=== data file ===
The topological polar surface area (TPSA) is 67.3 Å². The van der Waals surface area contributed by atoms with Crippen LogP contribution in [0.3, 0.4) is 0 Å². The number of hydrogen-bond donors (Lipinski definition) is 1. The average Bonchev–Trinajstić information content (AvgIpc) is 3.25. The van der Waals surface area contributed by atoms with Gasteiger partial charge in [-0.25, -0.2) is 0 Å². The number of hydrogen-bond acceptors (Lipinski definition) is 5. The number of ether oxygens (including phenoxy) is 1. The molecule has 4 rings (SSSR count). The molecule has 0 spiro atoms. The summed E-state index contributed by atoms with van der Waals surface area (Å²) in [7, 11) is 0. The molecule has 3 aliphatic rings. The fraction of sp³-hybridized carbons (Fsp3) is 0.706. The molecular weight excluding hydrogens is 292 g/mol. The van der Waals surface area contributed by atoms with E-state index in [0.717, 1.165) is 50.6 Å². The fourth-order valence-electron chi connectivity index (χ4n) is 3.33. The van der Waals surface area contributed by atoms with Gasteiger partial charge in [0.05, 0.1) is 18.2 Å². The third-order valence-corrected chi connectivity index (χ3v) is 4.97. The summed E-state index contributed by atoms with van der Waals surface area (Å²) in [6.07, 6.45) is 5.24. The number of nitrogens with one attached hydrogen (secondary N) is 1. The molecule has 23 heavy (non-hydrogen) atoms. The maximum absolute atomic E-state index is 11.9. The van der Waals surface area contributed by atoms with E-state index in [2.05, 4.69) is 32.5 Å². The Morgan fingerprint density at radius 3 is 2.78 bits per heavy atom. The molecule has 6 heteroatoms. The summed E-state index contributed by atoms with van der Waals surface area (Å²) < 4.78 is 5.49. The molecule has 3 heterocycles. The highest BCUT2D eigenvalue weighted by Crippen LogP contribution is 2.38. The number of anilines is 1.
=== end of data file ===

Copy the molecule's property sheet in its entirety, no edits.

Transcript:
The topological polar surface area (TPSA) is 67.3 Å². The van der Waals surface area contributed by atoms with Crippen LogP contribution in [0.3, 0.4) is 0 Å². The number of hydrogen-bond donors (Lipinski definition) is 1. The average Bonchev–Trinajstić information content (AvgIpc) is 3.25. The van der Waals surface area contributed by atoms with Gasteiger partial charge in [-0.25, -0.2) is 0 Å². The number of hydrogen-bond acceptors (Lipinski definition) is 5. The number of ether oxygens (including phenoxy) is 1. The molecule has 4 rings (SSSR count). The molecule has 0 spiro atoms. The summed E-state index contributed by atoms with van der Waals surface area (Å²) in [7, 11) is 0. The molecule has 3 aliphatic rings. The fraction of sp³-hybridized carbons (Fsp3) is 0.706. The molecular weight excluding hydrogens is 292 g/mol. The van der Waals surface area contributed by atoms with E-state index in [0.717, 1.165) is 50.6 Å². The fourth-order valence-electron chi connectivity index (χ4n) is 3.33. The van der Waals surface area contributed by atoms with Gasteiger partial charge in [0.05, 0.1) is 18.2 Å². The third-order valence-corrected chi connectivity index (χ3v) is 4.97. The summed E-state index contributed by atoms with van der Waals surface area (Å²) in [6.07, 6.45) is 5.24. The number of nitrogens with one attached hydrogen (secondary N) is 1. The molecule has 23 heavy (non-hydrogen) atoms. The maximum absolute atomic E-state index is 11.9. The van der Waals surface area contributed by atoms with E-state index in [2.05, 4.69) is 32.5 Å². The Morgan fingerprint density at radius 3 is 2.78 bits per heavy atom. The molecule has 6 heteroatoms. The summed E-state index contributed by atoms with van der Waals surface area (Å²) < 4.78 is 5.49. The molecule has 3 heterocycles. The highest BCUT2D eigenvalue weighted by Crippen LogP contribution is 2.38. The number of anilines is 1.